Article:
Reports of a potential bankruptcy first emerged at the end of 2018, with rumors that the nonprofit youth organization would follow in the footsteps of the Catholic Church, which has faced similar claims of abuse. But unlike the Catholic bankruptcy cases, in which more than 20 individual dioceses have filed for protection, the Boy Scouts’ case will play out on a national level. Many saw the Scouts’ increase in annual membership fees in October, from $33 to $60, as evidence of financial trouble. Then on Jan. 1, the Church of Jesus Christ of Latter-day Saints – which for 100 years was among Boy Scouts’ largest partners – followed through on its plan to pull hundreds of thousands of Mormon youth out of Scouts in favor of its own youth program. That withdrawal caused an 18% drop in membership overnight, to fewer than 2 million.

But the nonprofit organization's chief financial concern, according to victims’ attorneys and bankruptcy experts, is rising liability from abuse lawsuits. The suits have led to battles with insurance carriers, who refused to pay out claims saying the Scouts failed to take effective preventive measures to stop the abuse. In 2018, Boy Scouts sued six of its carriers.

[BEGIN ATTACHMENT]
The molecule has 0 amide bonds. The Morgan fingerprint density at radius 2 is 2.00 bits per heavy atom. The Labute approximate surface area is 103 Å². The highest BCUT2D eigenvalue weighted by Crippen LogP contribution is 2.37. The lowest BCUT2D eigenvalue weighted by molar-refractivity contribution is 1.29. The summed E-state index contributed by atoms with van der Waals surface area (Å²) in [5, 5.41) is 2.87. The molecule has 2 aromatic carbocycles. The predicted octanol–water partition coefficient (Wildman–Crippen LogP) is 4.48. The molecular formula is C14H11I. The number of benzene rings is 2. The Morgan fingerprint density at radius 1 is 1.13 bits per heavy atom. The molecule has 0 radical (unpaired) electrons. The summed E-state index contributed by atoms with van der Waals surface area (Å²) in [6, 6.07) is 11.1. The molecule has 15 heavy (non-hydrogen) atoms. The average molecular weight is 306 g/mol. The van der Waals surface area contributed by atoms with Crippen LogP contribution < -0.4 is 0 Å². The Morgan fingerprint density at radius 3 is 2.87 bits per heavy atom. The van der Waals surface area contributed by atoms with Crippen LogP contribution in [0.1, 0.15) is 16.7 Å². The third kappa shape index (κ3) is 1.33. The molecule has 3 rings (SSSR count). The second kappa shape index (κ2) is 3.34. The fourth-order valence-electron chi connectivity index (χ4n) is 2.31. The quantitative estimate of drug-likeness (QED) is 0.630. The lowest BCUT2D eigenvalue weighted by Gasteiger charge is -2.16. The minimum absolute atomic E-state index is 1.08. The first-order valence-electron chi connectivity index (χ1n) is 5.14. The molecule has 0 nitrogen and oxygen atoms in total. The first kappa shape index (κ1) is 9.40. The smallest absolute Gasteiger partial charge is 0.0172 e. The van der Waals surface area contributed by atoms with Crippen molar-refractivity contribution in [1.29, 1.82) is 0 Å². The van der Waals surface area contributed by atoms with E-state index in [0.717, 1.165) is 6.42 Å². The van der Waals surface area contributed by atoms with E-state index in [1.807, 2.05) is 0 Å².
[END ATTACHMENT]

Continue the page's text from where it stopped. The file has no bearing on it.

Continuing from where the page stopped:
“The problem with Boy Scouts is they're caught in a vice grip of, on one hand, having insurance companies not paying on these claims that Boy Scouts have already settled, and second having dwindling economic resources on account of paying out money for sexual abuse settlements,” said attorney Paul Mones, who has tried dozens of high-profile cases against Boy Scouts.

The scouting organization has been deeply mired in civil litigation since a landmark case in 2010 that resulted in $19.9 million in damages, the largest ever for a single individual against the Boy Scouts. That case triggered the release of more than 20,000 confidential documents, which became known as the “perversion files.”

Those records named more than 1,000 banned volunteers, revealing that the 100-year-old organization had kept track of suspected and known abusers and failed to consistently report them to police or inform parents or the public of the extent of the problem.